20. Write-Log Truncation • Stable Order maintains the Prefix Property • Replicas can truncate any stable prefix from their Write Logs • Incremental Reconciliation may not be possible • Each Replica needs to remember the omittedWrite Operations • Full-Database Transfer

  21. ‘Extended’ Anti-Entropy • Session Guarantees • Causal Order – Accept Stamp • Reduce Client-Observed inconsistencies • Eventual Consistency • Define a Total Order using the Server ID and the Causal Order • Propagate Updates in this Total Order • Provide Guarantees on the ‘quality’ of the Replicas Data Content

  22. Other issues • Light-Weight Server Creation • Security • Update through transportable storage media, i.e. floppy disks • Link quality determines the frequency of the performed anti-entropies

  23. Experiments • Measurements on a modified EXMH (e-mailer) that uses Bayou for storing messages • Only Committed Writes are propagated • Measure the execution time for an Anti-Entropy (100 Writes) over different network links • Network Transfer • Inserting Newly Received Writes

  24. Experiments - II

  25. Bayou - Summary • Support for Arbitrary Communication Topologies • Operation over Low-Bandwidth Networks • Incremental Progress • Eventual Consistency • Efficient Storage Management • Propagation through Transportable Media • Light-weight Management of Dynamic Replica Sets • Arbitrary Policy Choices

  26. Rover Toolkit • Set of Software Tools for Development of Mobile Applications • Two approaches: • Mobile-Transparent Applications • Mobile-Aware Applications

  27. Goals: • Minimize Dependence on • Continuous Connectivity • Remotely Stored files • Optimize Utilization of Bandwidth • Dynamic Division of Work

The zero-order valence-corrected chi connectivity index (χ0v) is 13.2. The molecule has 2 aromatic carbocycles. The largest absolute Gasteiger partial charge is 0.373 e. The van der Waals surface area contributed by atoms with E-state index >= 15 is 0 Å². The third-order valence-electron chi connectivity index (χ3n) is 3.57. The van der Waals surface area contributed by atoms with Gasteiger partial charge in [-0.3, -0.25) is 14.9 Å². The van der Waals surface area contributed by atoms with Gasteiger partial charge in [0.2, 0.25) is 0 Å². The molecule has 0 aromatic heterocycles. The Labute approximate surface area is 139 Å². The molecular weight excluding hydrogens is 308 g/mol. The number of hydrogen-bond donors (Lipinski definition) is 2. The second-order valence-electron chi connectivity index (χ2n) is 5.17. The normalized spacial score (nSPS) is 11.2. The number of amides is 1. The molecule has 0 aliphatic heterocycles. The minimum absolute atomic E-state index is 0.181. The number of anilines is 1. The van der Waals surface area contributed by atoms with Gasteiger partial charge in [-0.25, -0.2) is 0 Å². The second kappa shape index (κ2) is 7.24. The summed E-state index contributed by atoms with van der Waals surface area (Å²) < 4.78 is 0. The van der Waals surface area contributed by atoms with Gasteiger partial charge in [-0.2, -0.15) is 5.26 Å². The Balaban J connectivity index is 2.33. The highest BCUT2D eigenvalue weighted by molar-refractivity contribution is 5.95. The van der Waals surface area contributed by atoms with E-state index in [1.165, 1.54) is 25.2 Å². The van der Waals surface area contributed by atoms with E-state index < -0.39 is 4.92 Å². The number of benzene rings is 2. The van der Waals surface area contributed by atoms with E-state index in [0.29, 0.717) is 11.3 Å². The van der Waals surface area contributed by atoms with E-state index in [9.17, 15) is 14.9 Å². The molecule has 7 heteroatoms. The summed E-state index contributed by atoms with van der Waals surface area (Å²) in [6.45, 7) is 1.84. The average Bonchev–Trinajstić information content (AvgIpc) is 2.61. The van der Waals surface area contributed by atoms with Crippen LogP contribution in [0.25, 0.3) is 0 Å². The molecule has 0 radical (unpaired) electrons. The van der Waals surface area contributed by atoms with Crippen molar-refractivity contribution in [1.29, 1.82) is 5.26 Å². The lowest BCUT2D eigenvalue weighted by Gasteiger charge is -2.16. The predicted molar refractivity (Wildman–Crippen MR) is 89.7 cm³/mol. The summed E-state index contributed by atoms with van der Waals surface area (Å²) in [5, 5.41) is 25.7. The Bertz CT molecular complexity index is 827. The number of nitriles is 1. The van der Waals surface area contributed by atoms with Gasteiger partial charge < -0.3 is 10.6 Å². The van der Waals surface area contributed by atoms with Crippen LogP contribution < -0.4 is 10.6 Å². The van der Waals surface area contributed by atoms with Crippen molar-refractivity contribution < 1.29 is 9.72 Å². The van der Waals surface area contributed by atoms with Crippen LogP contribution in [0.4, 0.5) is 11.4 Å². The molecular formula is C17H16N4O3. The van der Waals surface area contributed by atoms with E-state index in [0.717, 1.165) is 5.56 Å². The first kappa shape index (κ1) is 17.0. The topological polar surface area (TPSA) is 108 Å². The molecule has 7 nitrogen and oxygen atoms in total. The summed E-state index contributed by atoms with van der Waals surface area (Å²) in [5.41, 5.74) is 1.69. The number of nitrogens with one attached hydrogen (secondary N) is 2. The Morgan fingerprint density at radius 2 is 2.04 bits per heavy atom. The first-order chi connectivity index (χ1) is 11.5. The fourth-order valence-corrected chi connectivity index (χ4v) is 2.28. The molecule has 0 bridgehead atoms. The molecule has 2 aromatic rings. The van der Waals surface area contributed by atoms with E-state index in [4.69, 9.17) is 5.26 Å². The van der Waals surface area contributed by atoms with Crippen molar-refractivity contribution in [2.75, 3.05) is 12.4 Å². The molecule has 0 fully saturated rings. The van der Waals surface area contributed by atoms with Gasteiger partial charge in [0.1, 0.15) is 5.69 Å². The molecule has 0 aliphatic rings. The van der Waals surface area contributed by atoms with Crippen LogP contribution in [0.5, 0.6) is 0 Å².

28. Previous Work • Cedar • Check-in Check-out Data Sharing • Locus • Type-specific Conflict Resolution • Coda • Optimistic Concurrency Control • Pre-Fetching • Bayou • Tentative Data • Session Guarantees

  29. Toolkit Design • Client-Server architecture • Mobile Communication Support • Re-locatable Dynamic Objects (RDO) • Reduce Client/Server communication • Update Shared Objects • Code Shipping • Queued Remote Procedure Call (QRPC) • Non-Blocking Calls When Disconnected

  30. Toolkit Design • Application code & data are RDOs • Rover-Applications Interface Primary Functions • Create Session • Import • Invoke • Export • RDOs are cahced • RDOs are lazily fetched

  31. Toolkit Design Client-Side Application Modify/ Resolve Object Conflict? Rover Library Import RDO RDO Cache RDO Network Scheduler Export Log QRPC Log Mobile Host Server Resolved Log

  32. Design Issues • Communication Scheduling • Computation Relocation • Separate application from data • Move computation/data: client server • Object Replication – Pre-fetching • Consistency • Primary Copy, Tentative-Update Optimistic Concurrency Control • Type-Specific Concurrency Control

  33. Architecture App3 App 1 App 2 App3 App 1 App 2 Access Manager Operation Log Access Manager Operation Log Object Cache Object Cache Network Scheduler Network Scheduler Server Mobile Host Network

  34. Implementation Issues • Rover starts as a minimal kernel • Failure Recovery – Access Manager • Log Size • Batching of QPRCs • Promises – Callback • User Notification • Application-Specific Conflict Resolution

  35. Experiments • Single Server, Multiple Clients • Different Network Options • TCP over wireless links • Three setups: • Compressed or Batched QRPCs • Mobile-Transparent Application • Mobile-Aware Applications

  36. Experiments - II

  37. Experiments - III

  38. Experiments - IV

  39. Rover - Summary • QRPC benefits: • RPCs are scheduled, batched, compressed • Increased Network Performance • RDOs migrate functionality • Minimize Data Transfer • Porting of Applications to Rover is relatively easy • Measurements show significant improvement from both approaches

  40. Topics for Discussion • Are there ‘missing’ features? • What if the semantics are not that ‘strong’? • Or, if the uncertainty about data values is not accepted? • Should Rover support some replication service? • Do we really know what should be an ‘interesting’ mobile application ?

  41. Topics for Discussion - II • In other words, are the assumptions made reasonable ? • How secure are these architectures ? How about the ‘mobile’ data ? • Nomadic Computing: Can these schemes support Nomads ? • Other peer-to-peer models? E.g. Sensor Networks?